Peering Through the Veil: Behind the Scenes of ParaNorman (40:49, HD):
A series of nine chapters encapsulate this making-of feature, which includes interviews with directors Butler and Fell and the artists behind the film, beautifully-photographed behind-the-scenes shots of the on-set work, and integrated split-screen / revealing shots -- character sketches, side-by-side comparisons between Massachusetts and Blithe Hollow, and preliminary storyboards / renderings. You'll get to see the intense detail that fits into the sets, shots, and character model to make them look off-kilter and detailed, and then the material shifts to the sound booth recordings with all the actors, constructing the characters themselves, .and focusing on the zombie models. The material bleed together really well across all nine of the segments, which are: That's ParaNorman, Creating a World, Voicing ParaNorman, Building Characters, Making Faces, Rigging the Game, Bringing the Undead to Life, Angry Aggie, and Weird and Wonderful.
On top of that, Universal have also included a series of three Preliminary Animatic Sequences (9:09, HD) -- essentially un-rendered deleted scenes -- that may or may not have been wise choices of things to remove due to their superfluous nature (the overextended scenes add character material, yet would've messed with the film' rhythm), which also includes optional Commentary with Butler and Fell. And, to polish things off, a series of seven brief Featurettes (14:10, HD) lasting about two minutes a piece have been included, focusing on a wide variety of topic for press-kit purposes. Also, Disc Two is a DVD version of the film, which contains all the special features available on the Blu-ray.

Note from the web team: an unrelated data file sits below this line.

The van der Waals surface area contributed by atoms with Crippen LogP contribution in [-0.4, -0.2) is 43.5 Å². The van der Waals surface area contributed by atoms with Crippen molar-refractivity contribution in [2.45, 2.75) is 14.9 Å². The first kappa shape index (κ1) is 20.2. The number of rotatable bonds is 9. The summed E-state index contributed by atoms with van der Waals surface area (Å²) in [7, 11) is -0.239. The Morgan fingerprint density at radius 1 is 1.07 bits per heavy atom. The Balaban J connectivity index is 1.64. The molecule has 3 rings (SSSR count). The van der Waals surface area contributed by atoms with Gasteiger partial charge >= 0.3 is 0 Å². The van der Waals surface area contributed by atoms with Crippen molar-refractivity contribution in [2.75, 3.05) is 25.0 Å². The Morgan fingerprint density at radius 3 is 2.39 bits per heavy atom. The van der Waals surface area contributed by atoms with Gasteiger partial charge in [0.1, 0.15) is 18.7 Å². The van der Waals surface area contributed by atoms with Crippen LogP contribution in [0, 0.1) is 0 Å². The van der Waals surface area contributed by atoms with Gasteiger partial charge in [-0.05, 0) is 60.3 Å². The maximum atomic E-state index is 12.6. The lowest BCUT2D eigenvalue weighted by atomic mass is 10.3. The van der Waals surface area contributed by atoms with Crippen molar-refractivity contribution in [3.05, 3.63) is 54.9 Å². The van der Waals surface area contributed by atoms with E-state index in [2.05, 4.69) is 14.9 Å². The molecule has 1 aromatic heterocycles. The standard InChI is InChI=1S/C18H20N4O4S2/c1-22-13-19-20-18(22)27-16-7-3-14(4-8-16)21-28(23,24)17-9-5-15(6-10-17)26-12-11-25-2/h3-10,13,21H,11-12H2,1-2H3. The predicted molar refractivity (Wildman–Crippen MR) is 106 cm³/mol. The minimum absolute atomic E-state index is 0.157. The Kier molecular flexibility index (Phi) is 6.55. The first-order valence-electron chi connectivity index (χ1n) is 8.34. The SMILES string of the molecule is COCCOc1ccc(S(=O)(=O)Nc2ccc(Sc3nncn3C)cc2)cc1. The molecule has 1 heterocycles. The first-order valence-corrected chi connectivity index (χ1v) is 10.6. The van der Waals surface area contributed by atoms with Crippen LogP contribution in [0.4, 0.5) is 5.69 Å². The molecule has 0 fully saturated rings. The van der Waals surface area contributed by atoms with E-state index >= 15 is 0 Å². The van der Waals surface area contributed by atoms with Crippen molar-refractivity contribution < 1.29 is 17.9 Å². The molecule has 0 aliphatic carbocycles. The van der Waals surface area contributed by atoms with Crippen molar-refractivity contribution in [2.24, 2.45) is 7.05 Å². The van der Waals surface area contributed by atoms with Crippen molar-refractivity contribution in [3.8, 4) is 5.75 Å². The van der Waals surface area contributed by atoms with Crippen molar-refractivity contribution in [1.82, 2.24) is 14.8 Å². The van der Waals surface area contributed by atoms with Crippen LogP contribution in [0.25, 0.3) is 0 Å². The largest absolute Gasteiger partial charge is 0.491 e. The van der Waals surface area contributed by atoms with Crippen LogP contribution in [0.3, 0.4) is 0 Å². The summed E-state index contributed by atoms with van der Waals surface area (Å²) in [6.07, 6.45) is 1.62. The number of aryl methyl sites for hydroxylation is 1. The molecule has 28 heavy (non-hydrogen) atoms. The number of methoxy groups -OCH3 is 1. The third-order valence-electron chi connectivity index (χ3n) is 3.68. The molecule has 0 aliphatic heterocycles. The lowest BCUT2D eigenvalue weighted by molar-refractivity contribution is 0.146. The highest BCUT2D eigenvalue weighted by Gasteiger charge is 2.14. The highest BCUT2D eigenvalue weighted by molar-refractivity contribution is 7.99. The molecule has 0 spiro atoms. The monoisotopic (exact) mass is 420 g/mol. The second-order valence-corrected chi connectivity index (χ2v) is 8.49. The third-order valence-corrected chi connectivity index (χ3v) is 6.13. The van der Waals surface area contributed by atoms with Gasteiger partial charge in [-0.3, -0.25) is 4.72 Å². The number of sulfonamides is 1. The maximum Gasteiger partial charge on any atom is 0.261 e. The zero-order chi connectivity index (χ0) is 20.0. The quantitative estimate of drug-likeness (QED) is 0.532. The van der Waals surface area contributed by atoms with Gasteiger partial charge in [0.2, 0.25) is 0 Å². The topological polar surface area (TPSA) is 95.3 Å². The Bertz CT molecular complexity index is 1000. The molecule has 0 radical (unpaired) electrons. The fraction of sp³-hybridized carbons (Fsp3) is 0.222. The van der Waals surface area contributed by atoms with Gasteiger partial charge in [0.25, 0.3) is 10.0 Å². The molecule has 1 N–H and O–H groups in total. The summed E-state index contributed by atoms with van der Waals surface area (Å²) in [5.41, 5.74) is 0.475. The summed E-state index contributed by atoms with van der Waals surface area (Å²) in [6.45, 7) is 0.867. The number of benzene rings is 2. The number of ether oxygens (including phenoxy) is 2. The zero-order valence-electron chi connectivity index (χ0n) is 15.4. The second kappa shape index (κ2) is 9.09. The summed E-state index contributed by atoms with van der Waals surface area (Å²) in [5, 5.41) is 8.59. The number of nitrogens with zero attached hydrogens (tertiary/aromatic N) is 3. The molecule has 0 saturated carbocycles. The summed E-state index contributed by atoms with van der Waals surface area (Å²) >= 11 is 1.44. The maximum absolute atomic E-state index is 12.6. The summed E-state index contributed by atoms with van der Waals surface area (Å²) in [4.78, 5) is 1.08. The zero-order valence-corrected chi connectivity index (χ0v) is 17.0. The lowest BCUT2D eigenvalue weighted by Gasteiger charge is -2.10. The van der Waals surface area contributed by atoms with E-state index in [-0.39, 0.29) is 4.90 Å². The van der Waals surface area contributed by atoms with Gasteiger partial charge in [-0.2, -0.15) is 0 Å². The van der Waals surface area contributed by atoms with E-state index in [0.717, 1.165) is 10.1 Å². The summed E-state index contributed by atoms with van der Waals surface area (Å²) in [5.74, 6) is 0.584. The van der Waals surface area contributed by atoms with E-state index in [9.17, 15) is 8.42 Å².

Fans of Coraline and Laika's animation studio will discover a slightly different but exciting deviation in ParaNorman: instead of focusing on something more abstract and cerebral, the artistry at-work here centers directly on creating a cohesive, enthralling horror-adventure with dashes of creativity adding to the eerie atmosphere. While fairly dark in premise, Chris Butler's story about a misunderstood boy who communicates with the dead isn't short on liveliness or entertainment value, crammed full of one-liners and visual flourishes as Norman and his friends scramble to rid Blithe Hollow of an old witch's curse. Sure, the characters can be seen as bluntly surface-level and the story's a predictably standard one, but the charm and inventiveness jammed into every frame elevate those elements into a gorgeous, bewitching little ode to horror films and bullied oddballs. Universal's Blu-ray delivers on all fronts, too, with nearly-perfect audiovisual elements and a hearty slate of special features, including a great commentary and a wonderful 40+ minute behind-the-scenes piece. Butler and Fell's film itself receives a warm recommendation, but the Blu-ray's quality nudges that perception a bit higher. Highly Recommended.